As the planet warms, animal and plant species around the world will face new and unpredictable living conditions, which may alter ecosystems in unprecedented ways.
A new study conducted by researchers from Canada’s McGill University, in collaboration with an international team from several countries, investigated the importance of temperature in determining where animal species are currently located to understand how a warming climate will affect where they may live in the future.
460 species of cold-blooded animals
To find out, the researchers tested the role of temperature as a factor that can limit a species’ potential habitat range, comparing the temperatures and areas where 460 species of cold-blooded animals currently live with the temperatures and areas where they could live based on their temperature tolerance.
They found that unlike ocean-dwelling species, terrestrial animals such as reptiles, amphibians and insects have living ranges that are less directly affected by temperature. Researchers say that the higher the population of a species of these animals at a given latitude, the less inclined it is to live in areas near the equator with temperatures it can tolerate. This means that rather than tolerance of temperature, negative interactions with other species – such as competitors or parasites – could be what keeps these species away from this potential habitat.
“It was not surprising to find that temperature does not always limit the ranges of species,” says Nikki A. Moore, a doctoral student and lead author of the study published in the journal Nature Ecology and Evolution. “What was surprising was that, despite the complexity, we found general patterns in The role that temperature plays across species.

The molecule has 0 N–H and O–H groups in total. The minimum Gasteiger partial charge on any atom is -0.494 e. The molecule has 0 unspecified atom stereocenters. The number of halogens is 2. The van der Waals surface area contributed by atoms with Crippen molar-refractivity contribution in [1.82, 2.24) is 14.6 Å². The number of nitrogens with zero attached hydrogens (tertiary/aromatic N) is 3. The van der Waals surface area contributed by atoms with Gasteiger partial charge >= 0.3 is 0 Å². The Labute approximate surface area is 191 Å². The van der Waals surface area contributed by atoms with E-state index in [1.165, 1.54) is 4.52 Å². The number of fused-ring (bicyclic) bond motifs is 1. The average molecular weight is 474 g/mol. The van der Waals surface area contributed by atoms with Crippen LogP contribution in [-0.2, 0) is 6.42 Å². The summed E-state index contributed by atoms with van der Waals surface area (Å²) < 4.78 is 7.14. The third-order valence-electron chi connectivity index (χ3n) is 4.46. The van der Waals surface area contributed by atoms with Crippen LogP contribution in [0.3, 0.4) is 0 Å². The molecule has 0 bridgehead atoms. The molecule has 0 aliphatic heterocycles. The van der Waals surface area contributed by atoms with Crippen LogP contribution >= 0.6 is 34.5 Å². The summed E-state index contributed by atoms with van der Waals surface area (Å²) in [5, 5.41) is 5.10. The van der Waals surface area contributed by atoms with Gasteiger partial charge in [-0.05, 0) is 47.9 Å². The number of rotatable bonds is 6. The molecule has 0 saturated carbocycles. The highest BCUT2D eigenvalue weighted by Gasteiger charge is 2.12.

“This research helps us understand general patterns in how sensitive the distributions of different species of cold-blooded animals are to changes in temperature, which will help us predict how the global distribution of species will change due to climate change,” Nikki adds in the press release published on the university’s website.
The pattern that predicts the distribution of a species
The pattern Moore and her colleagues found helps resolve two conflicting hypotheses about the distribution of life on Earth as to which has more influence on the distribution of species; Is it temperature, or interactions between different species and each other?
While it has long been thought that species’ ranges are determined less by temperature, and that species’ ranges are more restricted by species interactions in the tropics, the new work shows that species at higher latitudes are increasingly excluded from their potential ranges in the tropics, says Moore. , supporting the idea that there is a “trade-off between broad thermal tolerance and performance in the tropics.”
While these results provide insight into the sensitivities of species in different worlds and across latitudes to climate change, the next step for this research is to test these predictions using actual observations of species range changes, the researchers say.
Predicting and testing how species distributions respond to temperature requires good observations of where species live, researchers say.